John Campbell

Africa in Transition

Campbell tracks political and security developments across sub-Saharan Africa.

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Guest Post: Defining Mobile Phone Usage in Africa

by John Campbell
February 15, 2012

Nokia mobile phone chargers are seen at Abubakr Ali's (C) market stall in Abu Shouk Camp, Darfur, February 11, 2010. (Andrew Heavens/Courtesy Reuters) Nokia mobile phone chargers are seen at Abubakr Ali's (C) market stall in Abu Shouk Camp, Darfur, February 11, 2010. (Andrew Heavens/Courtesy Reuters)

This is a guest post by Asch Harwood, CFR Africa program research associate. Follow him on Twitter at @aschlfod.

A comment was recently made to me citing the huge number of mobile phones in Nigeria—over 90 million—as an indicator of that country’s budding middle class. However, in this conversation, my interlocutor failed to make the distinction between mobile phones and mobile phones subscriptions, which turns out to be important.

In most of Africa, prepaid SIM cards dominate and, almost always, mobile phone statistics refer to subscriptions. A person can have a mobile phone subscription without having a mobile phone; or multiple mobile phones and multiple subscriptions; or a subscription without any minutes. Bottom line: mobile phone statistics can be misleading. We don’t know how many actual handsets are out there. Nor do we know how many subscriptions are not being used or how many are being shared.

Jeffrey James and Mila Versteeg, in a 2007 paper (pdf), “Mobile Phones in Africa: How Much Do We Really Know?”, go a step further to show how much we don’t know. They make the argument that we must differentiate between “mobile phone subscribers, mobile phone owners, mobile phone users, those who benefit from usage and those who have access to this technology.” These differences have implications for mobile phone impact, and whether we can equate mobile phone subscriptions with a middle class.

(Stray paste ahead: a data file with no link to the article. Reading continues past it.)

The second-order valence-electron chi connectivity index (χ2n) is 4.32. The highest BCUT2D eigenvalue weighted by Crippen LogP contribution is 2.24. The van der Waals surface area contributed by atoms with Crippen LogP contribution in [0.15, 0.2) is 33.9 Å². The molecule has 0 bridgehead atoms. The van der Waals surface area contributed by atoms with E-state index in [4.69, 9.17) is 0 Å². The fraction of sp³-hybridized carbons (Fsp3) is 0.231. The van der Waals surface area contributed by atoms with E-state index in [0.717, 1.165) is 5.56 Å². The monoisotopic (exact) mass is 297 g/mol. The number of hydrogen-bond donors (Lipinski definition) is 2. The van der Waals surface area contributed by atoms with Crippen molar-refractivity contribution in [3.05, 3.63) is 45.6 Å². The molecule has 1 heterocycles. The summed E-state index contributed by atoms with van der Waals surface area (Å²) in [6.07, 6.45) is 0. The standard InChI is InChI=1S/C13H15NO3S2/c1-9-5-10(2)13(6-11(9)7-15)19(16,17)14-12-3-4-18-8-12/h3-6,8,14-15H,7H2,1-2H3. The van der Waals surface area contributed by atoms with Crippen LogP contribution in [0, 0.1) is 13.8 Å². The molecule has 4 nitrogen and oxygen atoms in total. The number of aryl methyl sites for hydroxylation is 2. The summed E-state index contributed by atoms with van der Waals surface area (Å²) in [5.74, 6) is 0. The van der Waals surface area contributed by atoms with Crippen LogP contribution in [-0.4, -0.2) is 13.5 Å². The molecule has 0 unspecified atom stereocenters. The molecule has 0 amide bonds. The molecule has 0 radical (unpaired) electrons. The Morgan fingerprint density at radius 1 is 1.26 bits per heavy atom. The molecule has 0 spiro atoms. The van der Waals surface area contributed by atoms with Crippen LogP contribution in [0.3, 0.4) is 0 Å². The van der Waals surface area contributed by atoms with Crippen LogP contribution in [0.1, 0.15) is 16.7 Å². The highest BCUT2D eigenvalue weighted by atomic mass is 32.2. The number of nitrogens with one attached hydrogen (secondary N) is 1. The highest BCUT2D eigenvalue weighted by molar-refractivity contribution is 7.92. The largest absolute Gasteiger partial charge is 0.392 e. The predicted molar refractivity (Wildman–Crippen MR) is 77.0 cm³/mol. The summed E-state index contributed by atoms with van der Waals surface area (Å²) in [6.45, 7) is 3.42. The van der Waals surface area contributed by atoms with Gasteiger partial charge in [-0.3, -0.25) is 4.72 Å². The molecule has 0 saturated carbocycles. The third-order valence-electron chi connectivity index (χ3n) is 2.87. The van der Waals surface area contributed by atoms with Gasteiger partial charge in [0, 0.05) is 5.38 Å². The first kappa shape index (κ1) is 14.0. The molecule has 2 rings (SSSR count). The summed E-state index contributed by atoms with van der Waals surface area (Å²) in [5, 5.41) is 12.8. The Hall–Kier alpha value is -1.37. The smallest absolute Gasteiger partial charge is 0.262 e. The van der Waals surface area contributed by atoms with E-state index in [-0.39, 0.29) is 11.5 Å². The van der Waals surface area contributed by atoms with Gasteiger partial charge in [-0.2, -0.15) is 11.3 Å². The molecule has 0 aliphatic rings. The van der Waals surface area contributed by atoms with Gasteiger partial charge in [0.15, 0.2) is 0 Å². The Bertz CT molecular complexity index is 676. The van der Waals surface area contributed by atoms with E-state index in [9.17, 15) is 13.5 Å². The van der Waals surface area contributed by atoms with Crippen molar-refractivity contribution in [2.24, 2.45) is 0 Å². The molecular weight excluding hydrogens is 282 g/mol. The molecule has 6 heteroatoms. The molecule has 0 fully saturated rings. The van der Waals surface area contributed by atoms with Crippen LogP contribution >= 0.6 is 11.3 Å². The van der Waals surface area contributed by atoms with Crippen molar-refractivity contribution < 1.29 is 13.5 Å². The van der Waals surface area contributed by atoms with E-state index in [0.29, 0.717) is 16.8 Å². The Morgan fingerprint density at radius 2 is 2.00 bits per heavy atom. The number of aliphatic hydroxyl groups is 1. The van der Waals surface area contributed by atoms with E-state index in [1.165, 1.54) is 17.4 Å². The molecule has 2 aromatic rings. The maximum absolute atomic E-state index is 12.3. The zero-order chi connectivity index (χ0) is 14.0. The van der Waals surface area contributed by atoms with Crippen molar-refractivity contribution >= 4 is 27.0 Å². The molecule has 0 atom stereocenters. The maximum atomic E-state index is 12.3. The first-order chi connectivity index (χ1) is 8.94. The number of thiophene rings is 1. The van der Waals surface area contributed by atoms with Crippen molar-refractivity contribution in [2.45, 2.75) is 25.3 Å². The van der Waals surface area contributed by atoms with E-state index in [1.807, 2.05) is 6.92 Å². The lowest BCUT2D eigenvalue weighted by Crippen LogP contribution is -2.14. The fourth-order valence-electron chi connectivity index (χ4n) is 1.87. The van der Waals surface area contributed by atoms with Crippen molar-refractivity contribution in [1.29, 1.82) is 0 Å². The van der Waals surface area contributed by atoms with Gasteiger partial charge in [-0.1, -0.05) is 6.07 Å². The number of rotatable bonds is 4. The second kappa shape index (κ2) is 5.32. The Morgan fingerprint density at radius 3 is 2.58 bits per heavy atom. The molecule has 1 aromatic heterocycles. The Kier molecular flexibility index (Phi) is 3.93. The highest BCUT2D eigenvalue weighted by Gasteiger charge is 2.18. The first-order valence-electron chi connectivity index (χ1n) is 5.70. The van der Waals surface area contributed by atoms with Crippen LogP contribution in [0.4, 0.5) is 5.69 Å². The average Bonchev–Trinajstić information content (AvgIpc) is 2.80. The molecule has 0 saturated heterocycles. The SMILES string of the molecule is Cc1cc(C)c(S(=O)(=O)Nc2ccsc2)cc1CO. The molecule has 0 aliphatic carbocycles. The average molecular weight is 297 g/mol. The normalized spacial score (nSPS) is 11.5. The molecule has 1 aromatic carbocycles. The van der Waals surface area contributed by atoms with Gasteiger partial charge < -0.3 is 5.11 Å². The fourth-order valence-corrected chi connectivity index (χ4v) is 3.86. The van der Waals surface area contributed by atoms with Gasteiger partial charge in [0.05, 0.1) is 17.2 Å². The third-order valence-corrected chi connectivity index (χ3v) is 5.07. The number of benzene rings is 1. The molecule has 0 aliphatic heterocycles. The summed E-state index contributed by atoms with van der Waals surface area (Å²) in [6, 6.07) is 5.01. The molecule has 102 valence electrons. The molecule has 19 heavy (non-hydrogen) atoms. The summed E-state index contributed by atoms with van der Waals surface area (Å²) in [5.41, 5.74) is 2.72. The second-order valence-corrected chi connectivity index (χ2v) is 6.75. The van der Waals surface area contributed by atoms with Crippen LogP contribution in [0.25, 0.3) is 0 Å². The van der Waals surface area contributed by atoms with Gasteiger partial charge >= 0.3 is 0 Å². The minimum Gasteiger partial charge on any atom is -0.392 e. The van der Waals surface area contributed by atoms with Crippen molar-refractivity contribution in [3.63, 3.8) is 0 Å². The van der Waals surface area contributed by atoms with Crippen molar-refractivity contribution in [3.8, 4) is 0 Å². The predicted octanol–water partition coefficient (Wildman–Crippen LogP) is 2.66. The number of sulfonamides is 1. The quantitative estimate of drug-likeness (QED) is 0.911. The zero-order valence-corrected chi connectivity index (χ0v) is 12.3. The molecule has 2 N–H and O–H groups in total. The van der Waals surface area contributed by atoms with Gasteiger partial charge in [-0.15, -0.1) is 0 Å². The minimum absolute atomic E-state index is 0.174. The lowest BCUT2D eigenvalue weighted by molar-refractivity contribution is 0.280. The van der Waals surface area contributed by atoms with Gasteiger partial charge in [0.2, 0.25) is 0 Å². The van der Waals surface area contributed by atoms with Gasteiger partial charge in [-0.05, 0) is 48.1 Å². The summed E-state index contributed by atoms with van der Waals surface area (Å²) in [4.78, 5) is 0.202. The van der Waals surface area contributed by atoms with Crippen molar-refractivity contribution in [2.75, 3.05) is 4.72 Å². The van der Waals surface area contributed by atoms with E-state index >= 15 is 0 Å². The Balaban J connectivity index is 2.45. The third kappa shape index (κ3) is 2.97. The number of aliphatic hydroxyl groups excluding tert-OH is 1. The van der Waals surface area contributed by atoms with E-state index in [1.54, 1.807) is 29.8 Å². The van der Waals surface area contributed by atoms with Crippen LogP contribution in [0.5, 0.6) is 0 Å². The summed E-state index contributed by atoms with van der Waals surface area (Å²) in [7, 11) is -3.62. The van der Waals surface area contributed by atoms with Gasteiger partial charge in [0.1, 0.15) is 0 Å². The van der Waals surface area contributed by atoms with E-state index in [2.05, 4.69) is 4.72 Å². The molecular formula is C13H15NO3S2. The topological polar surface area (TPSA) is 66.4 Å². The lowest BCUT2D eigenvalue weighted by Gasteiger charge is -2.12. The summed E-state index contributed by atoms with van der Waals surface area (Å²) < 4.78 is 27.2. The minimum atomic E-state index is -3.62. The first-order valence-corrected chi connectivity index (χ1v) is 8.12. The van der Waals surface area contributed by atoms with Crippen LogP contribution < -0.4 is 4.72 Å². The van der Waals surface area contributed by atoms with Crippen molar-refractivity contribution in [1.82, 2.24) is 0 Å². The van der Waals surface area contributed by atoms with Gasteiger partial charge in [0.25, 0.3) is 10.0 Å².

They conclude that “it is on usage (rather than ownership) that data collection needs to focus, because this concept comes closest to capturing the benefits that are actually derived from mobile phones.” As they point out, it is also the most difficult.

What we do know is that the number of mobile phones in sub-Saharan Africa has exploded, and will most certainly impact development.

Post a Comment 4 Comments

  • Posted by John Ojeah

    Yes, people do have multiple phones in Africa, but the reason is because it is difficult for one operator to cover the whole country (talking about Nigeria).

    What about the revenue or profit made by mobile phone operators? Bharti Airtel’s Nigeria operation accounts for almost 10 percent of its profit. MTN makes huge revenue in Nigeria, same with Etisalat. I believe the same happens in other parts of Africa. Figures don’t lie, Ash. I believe the huge revenue is the best proof of usage otherwise operators would have closed shop and leave Africa in droves.

  • Posted by Judy Asuni

    In Nigeria I have 3 mobile phones with subscriptions (and credit on them!). But then so does my driver, so it’s hardly a sign of the middle class. In our work in Bayelsa State we have found that certain riverine areas have e.g. Airtel network while the next area has only Glo network. Our website administrator has 4 different modems so he can be online as he traverses the state. Some months ago I could not find a single working fax in Nigeria.We all rely on mobile phones and internet to keep in touch with each other and with the world.

  • Posted by Maduka

    As a Nigerian, living in Nigeria, let me make a few observations.

    1. The Middle Class in Nigeria today is most definitely larger (in proportion to the entire population) than it was in the nineties.

    2. Mobile phone subscription may not be good indicator of the size of the Middle Class, but 90 million subscribers indicates that there could be (and there actually is) an industry built around the sales of prepaid cards. That a lot of money is being made by that industry and that a significant number of people are being employed.

    3. It also indicates certain productivity gains are being made. Farmers can access their buyers more easily, hair-dressers can access their clients more easily etc.

    4. All said, the Middle Class would be a lot smaller if the Mobile Telecommunications revolution had not occurred.

  • Posted by John P. Causey, IV

    Great post (and picture!). When I first arrived in Cameroon in 2002 I had arrived just shortly after the first mobile phones had been introduced. In addition, the first internet connection arrived in the country the same year.

    Fast-forward 7 years, and my return trip to W. Africa was astounding in several ways, not the least of which was the penetration that cellphones and the internet had made in such a short time. Happily, I noticed in the people of the countries a higher understanding of world affairs. More importantly, they followed their own country’s affairs/problems with a noticeably more sophisticated and thoughtful approach. I attributed, and still do attribute, those changes to the advent of the internet and cell phone usage in the W. African countries.

    I am in agreement with the tone of the post that the manner in which usage statistics is gathered is suspect. For instance, in my house I have 5 SIM cards, and I am only a modest air time user. Clearly, counting me 5 times is not edifying.

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